Jeremy Kauffman, an LBRY developer, tweeted that “the SEC vs. LBRY case establishes a precedent that threatens the entire U.S. cryptocurrency industry. Under this standard, almost every cryptocurrency, including Ethereum and Doge, are securities.”
But such complaints look somewhat ridiculous given the relative ease with which the federal court agreed with the SEC’s case and the nature of the comments coming from regulators in recent months, which suggest that most digital assets are indeed securities. SEC chair Gary Gensler told Senators late last year that many digital assets currently on the market qualify as securities under Howey, and he warned earlier this year that there are enough securities in the digital asset industry that the chances that any exchange is not dealing in securities are “quite remote.”
Reading between the lines, the outpouring of shock and consternation following the judgment seems to be less about the legal analysis employed by the court and more about what it implies about the rest of the digital asset industry: that it’s chock full of unregistered securities waiting to be brought to task by the SEC.
The likes of Mr. Deaton may complain that the judgment reads as though it was written by the SEC, but that is to be expected and even hoped for if we live in a world where the law is clear and is enforced as such.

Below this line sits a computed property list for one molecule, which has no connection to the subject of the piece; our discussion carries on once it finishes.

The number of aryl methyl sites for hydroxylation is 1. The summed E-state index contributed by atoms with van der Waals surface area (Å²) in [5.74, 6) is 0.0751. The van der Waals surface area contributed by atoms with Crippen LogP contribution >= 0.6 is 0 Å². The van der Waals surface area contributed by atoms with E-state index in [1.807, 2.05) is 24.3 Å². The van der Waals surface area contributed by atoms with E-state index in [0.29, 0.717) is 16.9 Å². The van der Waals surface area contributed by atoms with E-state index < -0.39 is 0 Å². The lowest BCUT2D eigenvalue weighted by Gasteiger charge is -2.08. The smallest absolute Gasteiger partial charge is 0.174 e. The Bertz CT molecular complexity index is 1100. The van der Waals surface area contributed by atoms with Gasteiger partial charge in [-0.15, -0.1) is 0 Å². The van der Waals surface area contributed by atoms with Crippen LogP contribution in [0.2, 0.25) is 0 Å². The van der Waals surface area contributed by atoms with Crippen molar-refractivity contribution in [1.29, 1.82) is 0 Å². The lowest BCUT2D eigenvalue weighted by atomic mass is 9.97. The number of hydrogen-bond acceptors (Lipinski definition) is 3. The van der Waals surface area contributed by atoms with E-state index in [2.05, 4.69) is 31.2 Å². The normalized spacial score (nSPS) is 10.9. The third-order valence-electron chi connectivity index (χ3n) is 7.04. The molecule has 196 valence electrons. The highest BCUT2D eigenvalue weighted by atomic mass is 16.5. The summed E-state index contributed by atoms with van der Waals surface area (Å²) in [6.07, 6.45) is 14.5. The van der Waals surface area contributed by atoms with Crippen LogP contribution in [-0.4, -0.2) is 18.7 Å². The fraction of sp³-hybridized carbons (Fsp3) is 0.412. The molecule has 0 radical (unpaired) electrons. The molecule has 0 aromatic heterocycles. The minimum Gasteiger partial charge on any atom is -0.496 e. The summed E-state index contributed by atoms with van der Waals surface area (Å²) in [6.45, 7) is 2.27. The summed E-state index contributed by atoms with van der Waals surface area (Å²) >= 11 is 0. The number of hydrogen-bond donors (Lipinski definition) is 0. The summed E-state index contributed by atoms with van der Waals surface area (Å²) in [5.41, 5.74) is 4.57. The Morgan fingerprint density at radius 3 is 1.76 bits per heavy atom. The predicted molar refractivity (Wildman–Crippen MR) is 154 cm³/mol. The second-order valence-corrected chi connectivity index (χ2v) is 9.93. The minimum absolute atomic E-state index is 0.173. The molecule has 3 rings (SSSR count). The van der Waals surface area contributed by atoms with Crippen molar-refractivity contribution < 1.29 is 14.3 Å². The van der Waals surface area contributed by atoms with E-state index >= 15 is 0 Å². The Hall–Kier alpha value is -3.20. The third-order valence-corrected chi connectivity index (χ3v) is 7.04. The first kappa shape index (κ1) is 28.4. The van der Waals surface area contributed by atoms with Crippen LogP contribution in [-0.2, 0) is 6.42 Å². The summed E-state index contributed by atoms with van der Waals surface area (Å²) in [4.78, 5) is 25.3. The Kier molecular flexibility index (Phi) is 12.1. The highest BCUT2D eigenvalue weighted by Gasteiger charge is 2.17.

If the SEC is successfully enforcing decades-old securities laws against digital asset projects, the answer is not to throw the laws out—the answer is for those projects to become compliant by registering with the SEC and adhering to the rules of the Securities Act, many of which are designed to protect investors.
Effect on XRP
That LBRY lost the case on a summary judgment application will rightly send a chill through anybody following the SEC’s much more well-publicized case against Ripple, where a judge is currently considering a similar application. Much of the public reaction to the LBRY ruling has been framed by that impending Ripple decision, with fear that Ripple’s hopes of prevailing against the SEC are now dead in the water.